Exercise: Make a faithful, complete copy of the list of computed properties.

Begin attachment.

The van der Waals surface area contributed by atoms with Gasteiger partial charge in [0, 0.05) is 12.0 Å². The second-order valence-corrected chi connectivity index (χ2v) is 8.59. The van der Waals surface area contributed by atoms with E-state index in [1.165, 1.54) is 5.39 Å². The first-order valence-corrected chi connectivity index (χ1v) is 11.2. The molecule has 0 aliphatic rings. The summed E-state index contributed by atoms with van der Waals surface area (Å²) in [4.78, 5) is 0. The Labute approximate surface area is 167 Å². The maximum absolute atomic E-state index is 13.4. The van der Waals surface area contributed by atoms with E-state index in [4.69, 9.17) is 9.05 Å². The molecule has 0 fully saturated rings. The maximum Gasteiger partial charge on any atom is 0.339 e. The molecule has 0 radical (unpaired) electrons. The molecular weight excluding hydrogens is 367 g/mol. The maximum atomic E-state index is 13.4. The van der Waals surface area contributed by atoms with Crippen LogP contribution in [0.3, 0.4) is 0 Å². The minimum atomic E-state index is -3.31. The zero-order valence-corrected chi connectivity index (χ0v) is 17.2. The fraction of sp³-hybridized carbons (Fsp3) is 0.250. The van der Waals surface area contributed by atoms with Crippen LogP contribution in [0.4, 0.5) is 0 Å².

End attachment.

The van der Waals surface area contributed by atoms with Gasteiger partial charge in [0, 0.05) is 12.0 Å². The second-order valence-corrected chi connectivity index (χ2v) is 8.59. The van der Waals surface area contributed by atoms with E-state index in [1.165, 1.54) is 5.39 Å². The first-order valence-corrected chi connectivity index (χ1v) is 11.2. The molecule has 0 aliphatic rings. The summed E-state index contributed by atoms with van der Waals surface area (Å²) in [4.78, 5) is 0. The Labute approximate surface area is 167 Å². The maximum absolute atomic E-state index is 13.4. The van der Waals surface area contributed by atoms with E-state index in [4.69, 9.17) is 9.05 Å². The molecule has 0 fully saturated rings. The maximum Gasteiger partial charge on any atom is 0.339 e. The molecule has 0 radical (unpaired) electrons. The molecular weight excluding hydrogens is 367 g/mol. The maximum atomic E-state index is 13.4. The van der Waals surface area contributed by atoms with Crippen LogP contribution in [0.3, 0.4) is 0 Å². The minimum atomic E-state index is -3.31. The zero-order valence-corrected chi connectivity index (χ0v) is 17.2. The fraction of sp³-hybridized carbons (Fsp3) is 0.250. The van der Waals surface area contributed by atoms with Crippen LogP contribution in [0.4, 0.5) is 0 Å².